As soon as we hit Berlin in our second week we headed off to a parliamentary conference room where we met with Thomas Jarzombek, a representative from Westphalia who is a member of the Digital Agenda and Digital Infrastructure committees and is Federal Government Commissioner for Culture and Media. Jarzombek meets regularly with Angela Merkel the German Chancellor and in fact we started late because his meeting with her ran late :-)
He told us about some of the USK ratings (Similar to our ESRB) and Federal restrictions on games (no swastikas, limits on excessive violence and the killing of "civilians" in games, etc). Games are not "Art" in Germany and therefore do not have the same type of protections that they do in the US under the first amendment.
One current project of his at the moment is personal data usage and limitations for the EU. Currently EU countries each have their own. According to Jarzombek Ireland has a very loose "user must opt out" policy toward of companies making use of their information. He says this is one of the reasons that companies like Google have headquarters there. On the opposite end of the spectrum, Germany (due to the historical impact of the GDR) has a very strict "Opt In" standard; requiring social networks and live games to ask users for permission each time they implement a new feature or upgrade an old one that touches the user data. Jarzombek is among those looking for a middle ground standard that can be adopted by all EU countries.
Later in the week we visited the headquarters of the CDU and had an opportunity to meet We were also the party's Secretary General, Dr. Peter Tauber, who was introduced to us as the political/philosophical head of the party. Some of Tauber’s interests are Net Policy and Games and he is the youngest SG in the party history. Tauber is also a member of the German Parliament.
Tauber told us that he doesn’t have as much time to game as he used to before becoming SG. These days he plays FIFA 13 on his iPad on planes and smart phone Risk when he gets a chance. When he has time on the weekends he plays Skyrim, but he hasn’t finished it yet, one of the reasons being the time it takes to remember where he last left the game. (Shades of IGM “game replay research!”) He's also a Star Wars fan, with a Lego Millennium Falcon on his desk.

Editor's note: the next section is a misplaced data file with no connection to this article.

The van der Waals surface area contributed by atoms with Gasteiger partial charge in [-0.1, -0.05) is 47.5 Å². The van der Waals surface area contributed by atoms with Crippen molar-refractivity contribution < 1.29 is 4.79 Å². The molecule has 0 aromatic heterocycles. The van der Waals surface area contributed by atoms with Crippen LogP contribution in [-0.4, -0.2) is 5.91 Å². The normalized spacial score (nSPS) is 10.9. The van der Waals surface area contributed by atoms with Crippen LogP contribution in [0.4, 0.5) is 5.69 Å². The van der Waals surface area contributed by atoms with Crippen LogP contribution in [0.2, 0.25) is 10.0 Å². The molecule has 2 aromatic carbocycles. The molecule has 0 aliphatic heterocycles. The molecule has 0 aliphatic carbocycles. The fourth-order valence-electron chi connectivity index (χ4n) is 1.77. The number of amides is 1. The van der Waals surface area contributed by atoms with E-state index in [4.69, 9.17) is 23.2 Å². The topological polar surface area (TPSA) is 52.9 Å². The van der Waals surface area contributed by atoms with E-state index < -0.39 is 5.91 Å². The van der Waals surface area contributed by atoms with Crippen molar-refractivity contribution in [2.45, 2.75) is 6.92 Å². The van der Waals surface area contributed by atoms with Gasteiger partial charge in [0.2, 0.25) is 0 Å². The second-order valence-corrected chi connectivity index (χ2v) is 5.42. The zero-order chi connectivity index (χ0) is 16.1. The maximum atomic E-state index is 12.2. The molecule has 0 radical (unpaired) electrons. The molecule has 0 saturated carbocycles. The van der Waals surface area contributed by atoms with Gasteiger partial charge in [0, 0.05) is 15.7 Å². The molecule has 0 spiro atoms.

He is also involved in the policy work Jarzombek is and told us that current German policy has “Too much focus on the risks, not enough on the benefits” He, like Thomas, is looking forward to an EU standard approach that is less restrictive.
I asked him as gamer, what did he want to see in the next five years. He said “I want to see that there are several places in Germany that develop strong games companies. Berlin is an interesting place for developing games.”
LIke the US, Germany suffers from the generational gulf around video games. “Even now we have to explain to politicians and our older citizens that games are not only about having fun in our free time. They have cultural, and positive economic impacts. We still have to explain to people who have not grown up with them why this change has occurred over the past few decades.”
He also wants to see non-entertainment applications of games flourish in Germany. He told us “I have discussed serious games this morning with several colleagues of mine to talk about how to integrate games and gamification in schools and education. It has changed some in the past few years but we are not where we want to be.”
Both men serve on the jury for the German Computer Game Prize and were founding members of the Cnetz Association for Network Policy. Our University of Paderborn host for the two weeks, Prof. Dr. Jorg Muller-Lietzkow co-directs the association with Jarzombek.